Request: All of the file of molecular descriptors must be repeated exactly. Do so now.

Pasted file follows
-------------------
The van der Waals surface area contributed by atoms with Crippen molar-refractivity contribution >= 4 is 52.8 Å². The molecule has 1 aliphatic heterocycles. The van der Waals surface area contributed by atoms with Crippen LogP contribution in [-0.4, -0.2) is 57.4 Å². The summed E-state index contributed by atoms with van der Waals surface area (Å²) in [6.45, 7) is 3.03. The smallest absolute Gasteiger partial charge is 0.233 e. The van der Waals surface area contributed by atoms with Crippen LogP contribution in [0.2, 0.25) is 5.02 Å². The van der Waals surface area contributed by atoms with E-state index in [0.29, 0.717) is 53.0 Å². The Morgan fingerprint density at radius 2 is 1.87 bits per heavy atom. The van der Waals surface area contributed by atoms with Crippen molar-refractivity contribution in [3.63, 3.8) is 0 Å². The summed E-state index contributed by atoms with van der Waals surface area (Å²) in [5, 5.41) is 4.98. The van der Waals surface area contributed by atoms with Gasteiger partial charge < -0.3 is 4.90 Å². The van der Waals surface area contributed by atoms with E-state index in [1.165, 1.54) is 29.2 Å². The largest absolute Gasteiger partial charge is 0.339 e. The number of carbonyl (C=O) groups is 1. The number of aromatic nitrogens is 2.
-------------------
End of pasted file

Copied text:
The van der Waals surface area contributed by atoms with Crippen molar-refractivity contribution >= 4 is 52.8 Å². The molecule has 1 aliphatic heterocycles. The van der Waals surface area contributed by atoms with Crippen LogP contribution in [-0.4, -0.2) is 57.4 Å². The summed E-state index contributed by atoms with van der Waals surface area (Å²) in [6.45, 7) is 3.03. The smallest absolute Gasteiger partial charge is 0.233 e. The van der Waals surface area contributed by atoms with Crippen LogP contribution in [0.2, 0.25) is 5.02 Å². The van der Waals surface area contributed by atoms with E-state index in [0.29, 0.717) is 53.0 Å². The Morgan fingerprint density at radius 2 is 1.87 bits per heavy atom. The van der Waals surface area contributed by atoms with Crippen molar-refractivity contribution in [3.63, 3.8) is 0 Å². The summed E-state index contributed by atoms with van der Waals surface area (Å²) in [5, 5.41) is 4.98. The van der Waals surface area contributed by atoms with Gasteiger partial charge < -0.3 is 4.90 Å². The van der Waals surface area contributed by atoms with E-state index in [1.165, 1.54) is 29.2 Å². The largest absolute Gasteiger partial charge is 0.339 e. The number of carbonyl (C=O) groups is 1. The number of aromatic nitrogens is 2.